Tuesday, March 18, 2008

Some photos from Anguilla to St. Kitt's.

And I've just heard from some faithful readers that the weather is so bad in Nova Scotia that they can't read the blog anymore. Too depressing. Sorry. Your storm yesterday and today is translating into one of the biggest swells in years in our neighbourhood - expecting 12-15 or more. Does that help? No, thought not.

And no cracks about the size of the fish!

Sunday, March 16, 2008

We've been travelling: from Anguilla back to St. Martin, then to St. Barth's, St. Kitts, and back to Antigua.

With all that hopping about, we've hit Customs and Immigration and Port Authorities eight times. Randy is about worn out from filling out forms. The French are great. One form, merci. Five Euros, merci. How long can we stay? Until you die. St. Kitts, not too bad, but you have to visit three different people, but they're all nice and glad to see you. Not too expensive.

Antigua? My dear, wear comfy shoes, bring a new pen (black or blue only) and don't forget your wallet. Take an Ativan. We checked in at Jolly Harbour (NEVER DO THIS, NEVER. BLOODY MINDED OFFICIALS ARE ALL POSTED TO JOLLY HARBOUR!). See past blogs for long tirades about forms and costs and details, but this time around, we had to up anchor and bring the boat alongside the Customs office, but they didn't actually want to see the boat or come aboard, they just wanted the boat to be there. And they're all eating, all the time they're processing you. Randy asked for more than 60 days, since we'll be hauling in Jolly Harbour in May, but that was against the rules.

He very pleasantly told the lady that we wouldn't be going through the process of visiting the main Customs and Immigration office to go through the expensive and time-consuming ordeal of getting an extension, but would be leaving the country briefly to visit Guadeloupe or Monserrat for a day or two. She said that wasn't allowed if you were just trying to avoid paying fees! Ho! Yo ho!

Now for all the fun stuff that's happened.

You know the old joke about how to get a bunch of Canadians out of the pool? (Please get out of the pool.) We found out how to get semi-naked Frenchmen out of their bunks at 5 am. You lean over and shout into their cockpit, "Sunsail boat! You're dragging!" Then the fun begins. Nice underpants fellas.

Dragging seemed to be the theme for a few days. An overnight stop in Grand Case in St. Martin went much the same way. A tour boat (Randy figures it was a PEI lobster boat design) arrived late in the afternoon under tow with a mess of drunken tourists on board. Boat towing them was a sports fishing boat with a mess of drunk fishermen on board. High jinxs, I tell you. The tour boat owner dropped the hook (plop) and he and all his customers jumped on the fishing boat and went ashore.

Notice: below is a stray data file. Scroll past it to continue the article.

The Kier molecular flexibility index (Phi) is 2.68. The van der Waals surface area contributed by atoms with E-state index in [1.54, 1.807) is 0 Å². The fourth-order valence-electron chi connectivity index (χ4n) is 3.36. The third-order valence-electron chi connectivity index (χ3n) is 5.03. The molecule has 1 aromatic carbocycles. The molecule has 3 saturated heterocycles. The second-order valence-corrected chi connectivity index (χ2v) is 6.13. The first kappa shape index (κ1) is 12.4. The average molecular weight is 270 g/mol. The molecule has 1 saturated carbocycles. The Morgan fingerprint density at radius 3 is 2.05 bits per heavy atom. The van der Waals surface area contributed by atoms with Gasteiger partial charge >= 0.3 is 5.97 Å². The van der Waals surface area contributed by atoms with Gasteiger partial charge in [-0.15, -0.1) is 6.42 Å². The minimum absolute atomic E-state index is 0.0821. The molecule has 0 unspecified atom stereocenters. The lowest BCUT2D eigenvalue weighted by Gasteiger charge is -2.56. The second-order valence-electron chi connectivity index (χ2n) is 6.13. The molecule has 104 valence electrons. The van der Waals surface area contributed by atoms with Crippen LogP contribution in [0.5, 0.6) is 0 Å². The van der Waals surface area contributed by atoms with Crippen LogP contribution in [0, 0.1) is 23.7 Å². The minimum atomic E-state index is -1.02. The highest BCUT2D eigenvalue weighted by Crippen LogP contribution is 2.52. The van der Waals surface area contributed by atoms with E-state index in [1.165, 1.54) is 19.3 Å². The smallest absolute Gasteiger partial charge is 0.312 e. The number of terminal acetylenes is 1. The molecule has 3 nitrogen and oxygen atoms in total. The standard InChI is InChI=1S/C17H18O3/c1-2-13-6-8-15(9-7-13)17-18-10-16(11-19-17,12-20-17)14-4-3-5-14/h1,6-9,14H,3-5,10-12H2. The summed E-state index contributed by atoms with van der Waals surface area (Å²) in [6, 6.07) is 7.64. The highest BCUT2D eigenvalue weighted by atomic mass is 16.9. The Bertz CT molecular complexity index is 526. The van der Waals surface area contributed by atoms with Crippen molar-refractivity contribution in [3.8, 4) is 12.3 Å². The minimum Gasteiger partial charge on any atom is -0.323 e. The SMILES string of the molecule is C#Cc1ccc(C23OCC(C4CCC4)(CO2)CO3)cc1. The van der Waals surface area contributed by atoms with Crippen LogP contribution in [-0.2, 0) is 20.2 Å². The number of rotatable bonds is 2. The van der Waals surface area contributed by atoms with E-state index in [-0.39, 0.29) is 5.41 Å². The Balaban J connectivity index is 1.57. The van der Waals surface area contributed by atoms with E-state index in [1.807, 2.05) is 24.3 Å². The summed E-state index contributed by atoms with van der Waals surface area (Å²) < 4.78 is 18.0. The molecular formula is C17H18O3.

Four am, and there's major squalls going through, gusting 30-40 knots, and Our Captain is up and down like a whore's drawers checking the situation. About 4 am, I hear, "Oh, Sue! Sorry, but I need you up here." The tour boat is a couple of boat lengths off our port side, it's just starting to pelt with rain and blow hard again, and I need to pee. He does a quick calculation, and yes, I have time to pee and get the foulies. Just. The tour boat was about five feet away by the time we got the anchor up. We reanchor in the dark, twice, just for good measure, and go back to bed.

We stocked up in St. Martin (again!). At the grocery store we ran into Eric and Evelyn from Aloha Malolo. They were stocking up for a charter and had rented a car and offered us a ride back to the dinghy dock. We went nuts. I can't remember how much we spent, but we got six bottles of rum for 21 Can dollars. Six bottles of a lovely Californian Pinot Grigiot for $20, soft drinks @ 50 cents a can, pork tenderloin for about two bucks each. A beautiful big papaya for a couple of bucks. And you have to eat and drink all this junk in the sunshine! Torture, man, torture! Nuts are sort of expensive. I've had to cut back on the cashews. Very binding anyway.

Great, great sail from St. Barth's to St. Kitt's - 43 miles in 6 hours, seven knots most of the way - and a nice stop in St. Kitt's. Charlie Brown at the marina was there to greet us again, and as I'm trying to lasso the piling, he hollered, "come on cowgirl, you can do it." Gotta love the guy. He reminded us that this was our third visit. Showers were great, three shampoos in three days, and even though the water is now metered, I did all the laundry on deck in the bucket. Still way cheaper than getting someone else to do it, though it makes the boat look sort of pathetic while it's festooned with sheets and underpants (boomerang karma for the Frenchman underpants comment).

We checked out of St. Kitt's and after hauling anchor at about 7 am, the captain notes that we're coming up to the major drop-off, and suggests that I move my butt and get the fishing lines out. We had the rod and a handline rigged, one with the tuna-tuna-tuna lure and the other with the mahi lure, and about five minutes later, both lines get hit. Randy jumps for the rod and the fish is already gone, I grab the handline and start hauling and we get a very nice blackfin tuna, about 3 or 4 pounds. My grandmother would be proud - having dinner all sorted out just after breakfast. It was really, really tasty. Dinner and lunch the next day.
Later, I caught a 3 foot barracuda, which was less terrific. Ugly buggers. Current policy dictates no fishing under 100 ft depth. That's when we seem to collect barracuda. Lots of great turtle and dolphin sightings though.

All forecasts are calling for a record-high swell coming from the north by Wednesday - 15-18 feet - so we're tucked into Falmouth Harbour (deep, on the south side), having ti punch and doing a critique of the megayachts. Couldn't get any better if you screamed at it.

Photos to follow soon.

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